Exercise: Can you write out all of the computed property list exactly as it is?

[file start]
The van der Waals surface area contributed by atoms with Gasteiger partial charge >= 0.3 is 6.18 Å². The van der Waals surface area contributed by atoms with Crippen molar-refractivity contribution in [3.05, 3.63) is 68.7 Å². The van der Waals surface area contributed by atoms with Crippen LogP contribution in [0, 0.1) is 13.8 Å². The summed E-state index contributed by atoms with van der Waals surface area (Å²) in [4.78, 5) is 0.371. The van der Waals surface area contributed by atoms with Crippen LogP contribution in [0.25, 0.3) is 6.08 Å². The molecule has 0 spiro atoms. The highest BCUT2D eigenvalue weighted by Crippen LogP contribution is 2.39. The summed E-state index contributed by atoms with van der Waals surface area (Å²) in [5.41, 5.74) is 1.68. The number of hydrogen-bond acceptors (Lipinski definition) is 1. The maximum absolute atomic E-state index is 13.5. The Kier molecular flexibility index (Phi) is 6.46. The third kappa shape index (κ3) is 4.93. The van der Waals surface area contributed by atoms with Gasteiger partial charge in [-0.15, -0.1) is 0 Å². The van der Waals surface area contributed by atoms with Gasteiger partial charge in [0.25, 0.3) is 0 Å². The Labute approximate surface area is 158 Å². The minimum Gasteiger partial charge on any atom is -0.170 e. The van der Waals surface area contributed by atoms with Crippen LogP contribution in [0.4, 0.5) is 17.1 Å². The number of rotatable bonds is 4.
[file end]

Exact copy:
The van der Waals surface area contributed by atoms with Gasteiger partial charge >= 0.3 is 6.18 Å². The van der Waals surface area contributed by atoms with Crippen molar-refractivity contribution in [3.05, 3.63) is 68.7 Å². The van der Waals surface area contributed by atoms with Crippen LogP contribution in [0, 0.1) is 13.8 Å². The summed E-state index contributed by atoms with van der Waals surface area (Å²) in [4.78, 5) is 0.371. The van der Waals surface area contributed by atoms with Crippen LogP contribution in [0.25, 0.3) is 6.08 Å². The molecule has 0 spiro atoms. The highest BCUT2D eigenvalue weighted by Crippen LogP contribution is 2.39. The summed E-state index contributed by atoms with van der Waals surface area (Å²) in [5.41, 5.74) is 1.68. The number of hydrogen-bond acceptors (Lipinski definition) is 1. The maximum absolute atomic E-state index is 13.5. The Kier molecular flexibility index (Phi) is 6.46. The third kappa shape index (κ3) is 4.93. The van der Waals surface area contributed by atoms with Gasteiger partial charge in [-0.15, -0.1) is 0 Å². The van der Waals surface area contributed by atoms with Gasteiger partial charge in [0.25, 0.3) is 0 Å². The Labute approximate surface area is 158 Å². The minimum Gasteiger partial charge on any atom is -0.170 e. The van der Waals surface area contributed by atoms with Crippen LogP contribution in [0.4, 0.5) is 17.1 Å². The number of rotatable bonds is 4.